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Electronic Cigarettes Regulated as Medicine in the UK by 2016

From 2016, e-cigarettes will no longer be freely available in the UK. Instead, they will be classified as a medicine and will only be available via prescription from the NHS. The move comes in conjunction with new EU tobacco laws that will come into force at the same time.

E-cigarettes, also known as personal vaporizers (PV), are visually similar to a regular cigarette. However, the battery-operated electronic version does not contain any tobacco. Instead, when “lit” or sucked on, liquid nicotine inside the e-cigarette is vaporized, and then inhaled by the smoker. Most e-cigarettes are reusable, with replaceable cartridges.

Manufacturers claim that e-cigarettes are a safer alternative to smoking. However, the Mayo Clinic reports that studies by US Food and Drug Administration (FDA) have revealed that not all e-cigarettes are created equal. E-cigarettes from different manufacturers have been found to have varying levels and purity of nicotine; some have even been found to contain carcinogenic toxic chemicals, prompting the FDA to issue a health warning for e-cigarettes.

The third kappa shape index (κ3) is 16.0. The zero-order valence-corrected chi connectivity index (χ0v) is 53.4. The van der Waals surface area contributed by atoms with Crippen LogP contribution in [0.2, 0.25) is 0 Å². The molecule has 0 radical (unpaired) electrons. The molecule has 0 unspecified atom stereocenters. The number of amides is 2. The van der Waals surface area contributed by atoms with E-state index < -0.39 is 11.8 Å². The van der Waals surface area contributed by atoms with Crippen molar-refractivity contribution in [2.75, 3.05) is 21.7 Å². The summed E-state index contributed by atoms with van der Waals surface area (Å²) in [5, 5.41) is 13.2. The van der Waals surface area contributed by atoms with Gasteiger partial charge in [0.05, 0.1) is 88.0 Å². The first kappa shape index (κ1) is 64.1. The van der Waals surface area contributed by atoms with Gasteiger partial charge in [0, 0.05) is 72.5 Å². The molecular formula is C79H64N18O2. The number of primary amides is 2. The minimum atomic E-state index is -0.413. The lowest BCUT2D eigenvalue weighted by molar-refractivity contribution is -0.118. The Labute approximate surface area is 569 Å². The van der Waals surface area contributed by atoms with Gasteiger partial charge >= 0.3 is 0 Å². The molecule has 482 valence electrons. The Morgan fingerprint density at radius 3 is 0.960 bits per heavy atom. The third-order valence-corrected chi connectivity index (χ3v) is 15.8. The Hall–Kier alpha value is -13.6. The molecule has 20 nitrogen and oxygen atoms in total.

It is this difference in quality that has prompted the UK’s Medicines and Healthcare Products Regulatory Agency (MHRA) to require that e-cigarettes be licensed. From 2016, manufacturers must have their products submitted to stringent quality tests before they are approved as medicines. Further, the new law will ensure that e-cigarettes will not be promoted to non-smokers and children. Meanwhile, the MHRA is not recommending the products for use as the safety and quality is not assured. Instead, smokers are encouraged to turn to other types of nicotine replacement therapy, including nicotine patches and nicotine gum to help them quit smoking.

The UK is not the first country to make this decision. According to the BBC, New Zealand already regulates e-cigarettes as medicine. Denmark, Canada and Australia have placed restrictions on the sale, import and marketing of e-cigarettes while Singapore, Brazil and Norway have banned the product outright.

The move has come under fire by the e-cigarette manufacturers, with Adrian Everett, CEO of E-Lites telling the BBC that “not one person globally has been killed by an electronic cigarette. To remove or restrict the use or availability of the electronic cigarette from this market would be a significant health loss.”

According to the Guardian, the e-cigarette industry in the UK is expected to be worth 250 million Pounds by next year, with the product being used by an estimated 1.3 million people.